6A.4 Interpretting Projected Changes in the Large Scale Circulation Relevant to the Climate of East Africa

Tuesday, 12 January 2016: 4:15 PM
La Nouvelle C ( New Orleans Ernest N. Morial Convention Center)
Bradfield Lyon, Columbia University/International Research Institute for Climate and Society, Palisades, NY; and A. Giannini and N. Vigaud

This paper reports on recent results obtained from an analysis of CMIP5 model simulations and projections of sea surface temperature and atmospheric circulation features relevant to the climate of East Africa. Most CMIP5 model simulations of the current climate exhibit substantial errors in capturing the observed amplitude and phase of the annual cycle of Indian Ocean sea surface temperatures as well as fundamental aspects of the the regional and large scale atmospheric circulation. Fundamental consequences of these simulation errors is to reverse the observed intensity of the two main rainy seasons in East Africa and for a one-month lag in the peak intensity of the March-May "long rains." For the March-May season these errors are in turn related to a substantial phase lag in the timing of the South Asia monsoon.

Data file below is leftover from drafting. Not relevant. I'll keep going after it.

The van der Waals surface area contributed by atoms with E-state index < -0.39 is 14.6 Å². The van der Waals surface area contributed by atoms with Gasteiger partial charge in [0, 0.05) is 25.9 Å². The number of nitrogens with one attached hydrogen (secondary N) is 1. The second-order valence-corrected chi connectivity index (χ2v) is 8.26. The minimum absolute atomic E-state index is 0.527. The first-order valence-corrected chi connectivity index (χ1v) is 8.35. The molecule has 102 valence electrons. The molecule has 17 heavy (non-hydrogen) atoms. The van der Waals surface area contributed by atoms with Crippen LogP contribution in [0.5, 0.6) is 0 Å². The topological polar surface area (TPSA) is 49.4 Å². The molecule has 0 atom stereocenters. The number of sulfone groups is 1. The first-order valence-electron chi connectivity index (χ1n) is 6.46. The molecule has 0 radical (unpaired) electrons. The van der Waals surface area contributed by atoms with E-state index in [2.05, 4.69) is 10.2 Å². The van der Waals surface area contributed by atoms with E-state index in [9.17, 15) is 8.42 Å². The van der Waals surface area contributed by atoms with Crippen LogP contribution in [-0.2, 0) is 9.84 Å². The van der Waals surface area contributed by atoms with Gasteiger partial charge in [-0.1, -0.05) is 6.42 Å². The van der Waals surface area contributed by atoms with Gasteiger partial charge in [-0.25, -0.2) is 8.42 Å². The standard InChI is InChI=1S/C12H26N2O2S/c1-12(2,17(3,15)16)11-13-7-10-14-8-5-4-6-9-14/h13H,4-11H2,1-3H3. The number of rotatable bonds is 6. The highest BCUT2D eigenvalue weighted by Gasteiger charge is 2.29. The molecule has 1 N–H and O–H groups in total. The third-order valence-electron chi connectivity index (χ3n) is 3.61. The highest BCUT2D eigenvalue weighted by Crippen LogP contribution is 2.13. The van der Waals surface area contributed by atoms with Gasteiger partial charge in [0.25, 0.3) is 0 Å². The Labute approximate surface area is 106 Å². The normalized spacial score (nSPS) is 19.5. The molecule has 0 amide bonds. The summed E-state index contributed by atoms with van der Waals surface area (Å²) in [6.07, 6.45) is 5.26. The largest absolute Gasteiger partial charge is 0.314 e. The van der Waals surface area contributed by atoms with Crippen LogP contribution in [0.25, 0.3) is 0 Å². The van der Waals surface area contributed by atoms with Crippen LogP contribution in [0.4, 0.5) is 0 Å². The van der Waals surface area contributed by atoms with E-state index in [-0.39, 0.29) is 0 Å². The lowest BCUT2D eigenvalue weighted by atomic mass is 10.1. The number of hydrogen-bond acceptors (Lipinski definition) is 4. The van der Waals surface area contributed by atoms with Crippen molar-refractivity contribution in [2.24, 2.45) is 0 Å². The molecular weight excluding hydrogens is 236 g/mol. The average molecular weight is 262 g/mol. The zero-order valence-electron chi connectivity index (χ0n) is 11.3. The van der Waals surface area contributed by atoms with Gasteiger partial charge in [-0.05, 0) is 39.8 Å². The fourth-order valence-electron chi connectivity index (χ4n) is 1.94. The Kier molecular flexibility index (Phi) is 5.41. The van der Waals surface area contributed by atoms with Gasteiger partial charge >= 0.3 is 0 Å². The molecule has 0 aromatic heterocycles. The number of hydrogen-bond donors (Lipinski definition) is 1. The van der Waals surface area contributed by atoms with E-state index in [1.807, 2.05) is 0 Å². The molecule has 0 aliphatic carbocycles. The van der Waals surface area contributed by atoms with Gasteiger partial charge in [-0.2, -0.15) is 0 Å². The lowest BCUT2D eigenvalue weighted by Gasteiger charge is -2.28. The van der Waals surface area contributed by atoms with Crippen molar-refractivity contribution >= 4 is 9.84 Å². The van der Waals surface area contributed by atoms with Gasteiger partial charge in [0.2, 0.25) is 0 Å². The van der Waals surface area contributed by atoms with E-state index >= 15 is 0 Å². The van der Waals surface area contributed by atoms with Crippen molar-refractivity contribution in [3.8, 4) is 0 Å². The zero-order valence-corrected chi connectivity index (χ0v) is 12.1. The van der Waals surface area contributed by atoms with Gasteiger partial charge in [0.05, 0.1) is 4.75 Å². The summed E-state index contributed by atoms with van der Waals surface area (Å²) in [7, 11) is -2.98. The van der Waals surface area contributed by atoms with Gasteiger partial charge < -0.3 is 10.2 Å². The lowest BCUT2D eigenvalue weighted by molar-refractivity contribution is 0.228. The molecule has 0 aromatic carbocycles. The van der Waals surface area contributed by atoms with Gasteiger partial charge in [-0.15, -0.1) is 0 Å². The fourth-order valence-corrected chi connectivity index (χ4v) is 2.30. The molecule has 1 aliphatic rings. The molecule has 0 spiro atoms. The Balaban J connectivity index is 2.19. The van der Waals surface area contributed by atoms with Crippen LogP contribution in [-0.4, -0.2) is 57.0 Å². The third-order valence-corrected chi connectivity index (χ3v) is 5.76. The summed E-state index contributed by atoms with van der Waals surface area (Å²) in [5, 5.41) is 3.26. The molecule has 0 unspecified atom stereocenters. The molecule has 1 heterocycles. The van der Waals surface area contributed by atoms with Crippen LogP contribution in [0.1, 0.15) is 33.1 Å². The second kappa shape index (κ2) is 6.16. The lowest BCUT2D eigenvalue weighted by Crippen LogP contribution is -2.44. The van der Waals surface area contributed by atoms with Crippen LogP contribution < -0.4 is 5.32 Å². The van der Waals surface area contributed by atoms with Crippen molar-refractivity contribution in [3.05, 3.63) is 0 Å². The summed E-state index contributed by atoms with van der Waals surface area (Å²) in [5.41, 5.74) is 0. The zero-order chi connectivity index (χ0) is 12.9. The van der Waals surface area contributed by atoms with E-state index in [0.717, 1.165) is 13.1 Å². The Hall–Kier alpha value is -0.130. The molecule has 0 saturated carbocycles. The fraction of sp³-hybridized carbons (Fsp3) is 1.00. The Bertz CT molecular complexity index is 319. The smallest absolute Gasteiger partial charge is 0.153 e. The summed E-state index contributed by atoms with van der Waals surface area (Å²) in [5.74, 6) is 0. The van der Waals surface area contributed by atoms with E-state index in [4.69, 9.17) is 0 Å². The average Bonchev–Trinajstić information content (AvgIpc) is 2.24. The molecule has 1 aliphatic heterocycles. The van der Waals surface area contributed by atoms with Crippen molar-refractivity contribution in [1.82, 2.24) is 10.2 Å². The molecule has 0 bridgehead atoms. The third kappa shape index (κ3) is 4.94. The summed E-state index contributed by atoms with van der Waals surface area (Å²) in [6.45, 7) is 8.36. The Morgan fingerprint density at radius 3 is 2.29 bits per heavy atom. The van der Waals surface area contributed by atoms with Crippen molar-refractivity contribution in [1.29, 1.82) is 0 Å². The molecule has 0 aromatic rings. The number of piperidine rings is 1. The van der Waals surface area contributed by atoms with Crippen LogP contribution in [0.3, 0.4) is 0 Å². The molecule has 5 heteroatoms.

In projections, several of the errors identified in the model simulations are found to be amplified, including the spatial distribution of sea surface temperatures across the Indian Ocean. In East Africa, this results in substantially enhanced rainfall in the October-December rainy season and a more muted response in March-May. Erroneous phase lags in the annual cycle of the regional and large scale atmospheric circulation in simulations are found to persist. Overall, the study finds that the inability of the CMIP5 models to properly capture key aspects of the regional and large scale circulation calls into question the reliability of current projections of the climate of East Africa.

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